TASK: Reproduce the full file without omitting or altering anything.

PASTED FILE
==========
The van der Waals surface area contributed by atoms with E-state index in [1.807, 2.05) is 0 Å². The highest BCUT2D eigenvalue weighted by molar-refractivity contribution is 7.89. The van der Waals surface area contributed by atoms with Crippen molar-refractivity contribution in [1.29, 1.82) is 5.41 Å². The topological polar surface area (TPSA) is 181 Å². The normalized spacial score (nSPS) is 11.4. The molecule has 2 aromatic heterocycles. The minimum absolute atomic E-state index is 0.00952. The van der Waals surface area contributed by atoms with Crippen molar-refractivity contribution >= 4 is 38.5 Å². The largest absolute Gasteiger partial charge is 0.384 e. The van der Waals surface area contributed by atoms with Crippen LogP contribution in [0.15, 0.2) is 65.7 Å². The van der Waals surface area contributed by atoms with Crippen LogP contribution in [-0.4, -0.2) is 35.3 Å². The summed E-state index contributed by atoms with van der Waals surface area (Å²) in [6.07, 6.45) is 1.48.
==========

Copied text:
The van der Waals surface area contributed by atoms with E-state index in [1.807, 2.05) is 0 Å². The highest BCUT2D eigenvalue weighted by molar-refractivity contribution is 7.89. The van der Waals surface area contributed by atoms with Crippen molar-refractivity contribution in [1.29, 1.82) is 5.41 Å². The topological polar surface area (TPSA) is 181 Å². The normalized spacial score (nSPS) is 11.4. The molecule has 2 aromatic heterocycles. The minimum absolute atomic E-state index is 0.00952. The van der Waals surface area contributed by atoms with Crippen molar-refractivity contribution >= 4 is 38.5 Å². The largest absolute Gasteiger partial charge is 0.384 e. The van der Waals surface area contributed by atoms with Crippen LogP contribution in [0.15, 0.2) is 65.7 Å². The van der Waals surface area contributed by atoms with Crippen LogP contribution in [-0.4, -0.2) is 35.3 Å². The summed E-state index contributed by atoms with van der Waals surface area (Å²) in [6.07, 6.45) is 1.48.